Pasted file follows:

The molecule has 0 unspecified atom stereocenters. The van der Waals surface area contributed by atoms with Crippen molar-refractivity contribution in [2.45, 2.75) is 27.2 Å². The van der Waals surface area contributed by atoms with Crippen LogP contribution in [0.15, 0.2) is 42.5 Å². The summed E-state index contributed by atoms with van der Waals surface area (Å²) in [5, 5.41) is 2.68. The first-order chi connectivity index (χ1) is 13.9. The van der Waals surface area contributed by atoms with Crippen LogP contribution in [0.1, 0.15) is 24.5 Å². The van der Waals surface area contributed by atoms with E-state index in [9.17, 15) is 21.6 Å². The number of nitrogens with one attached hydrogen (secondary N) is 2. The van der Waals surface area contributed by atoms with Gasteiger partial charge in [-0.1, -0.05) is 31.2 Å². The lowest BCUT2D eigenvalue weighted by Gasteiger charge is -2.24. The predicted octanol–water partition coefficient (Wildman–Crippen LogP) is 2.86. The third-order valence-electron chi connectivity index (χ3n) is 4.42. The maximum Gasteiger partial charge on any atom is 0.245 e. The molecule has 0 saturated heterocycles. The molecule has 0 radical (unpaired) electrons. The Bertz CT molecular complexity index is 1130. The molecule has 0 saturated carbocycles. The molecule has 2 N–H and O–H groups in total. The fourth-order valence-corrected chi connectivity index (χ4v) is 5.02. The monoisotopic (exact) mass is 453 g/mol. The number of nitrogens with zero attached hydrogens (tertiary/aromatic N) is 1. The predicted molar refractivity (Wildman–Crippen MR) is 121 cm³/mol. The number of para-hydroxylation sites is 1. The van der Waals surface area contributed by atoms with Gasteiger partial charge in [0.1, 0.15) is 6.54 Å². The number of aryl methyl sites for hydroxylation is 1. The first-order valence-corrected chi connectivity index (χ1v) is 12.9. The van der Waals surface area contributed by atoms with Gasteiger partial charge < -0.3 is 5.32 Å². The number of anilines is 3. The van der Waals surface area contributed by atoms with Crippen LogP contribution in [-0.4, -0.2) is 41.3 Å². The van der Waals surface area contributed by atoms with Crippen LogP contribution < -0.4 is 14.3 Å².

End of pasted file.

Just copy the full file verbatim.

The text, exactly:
The molecule has 0 unspecified atom stereocenters. The van der Waals surface area contributed by atoms with Crippen molar-refractivity contribution in [2.45, 2.75) is 27.2 Å². The van der Waals surface area contributed by atoms with Crippen LogP contribution in [0.15, 0.2) is 42.5 Å². The summed E-state index contributed by atoms with van der Waals surface area (Å²) in [5, 5.41) is 2.68. The first-order chi connectivity index (χ1) is 13.9. The van der Waals surface area contributed by atoms with Crippen LogP contribution in [0.1, 0.15) is 24.5 Å². The van der Waals surface area contributed by atoms with E-state index in [9.17, 15) is 21.6 Å². The number of nitrogens with one attached hydrogen (secondary N) is 2. The van der Waals surface area contributed by atoms with Gasteiger partial charge in [-0.1, -0.05) is 31.2 Å². The lowest BCUT2D eigenvalue weighted by Gasteiger charge is -2.24. The predicted octanol–water partition coefficient (Wildman–Crippen LogP) is 2.86. The third-order valence-electron chi connectivity index (χ3n) is 4.42. The maximum Gasteiger partial charge on any atom is 0.245 e. The molecule has 0 saturated heterocycles. The molecule has 0 radical (unpaired) electrons. The Bertz CT molecular complexity index is 1130. The molecule has 0 saturated carbocycles. The molecule has 2 N–H and O–H groups in total. The fourth-order valence-corrected chi connectivity index (χ4v) is 5.02. The monoisotopic (exact) mass is 453 g/mol. The number of nitrogens with zero attached hydrogens (tertiary/aromatic N) is 1. The predicted molar refractivity (Wildman–Crippen MR) is 121 cm³/mol. The number of para-hydroxylation sites is 1. The van der Waals surface area contributed by atoms with Gasteiger partial charge in [0.1, 0.15) is 6.54 Å². The number of aryl methyl sites for hydroxylation is 1. The first-order valence-corrected chi connectivity index (χ1v) is 12.9. The van der Waals surface area contributed by atoms with Gasteiger partial charge < -0.3 is 5.32 Å². The number of anilines is 3. The van der Waals surface area contributed by atoms with Crippen LogP contribution in [-0.4, -0.2) is 41.3 Å². The van der Waals surface area contributed by atoms with Crippen LogP contribution < -0.4 is 14.3 Å².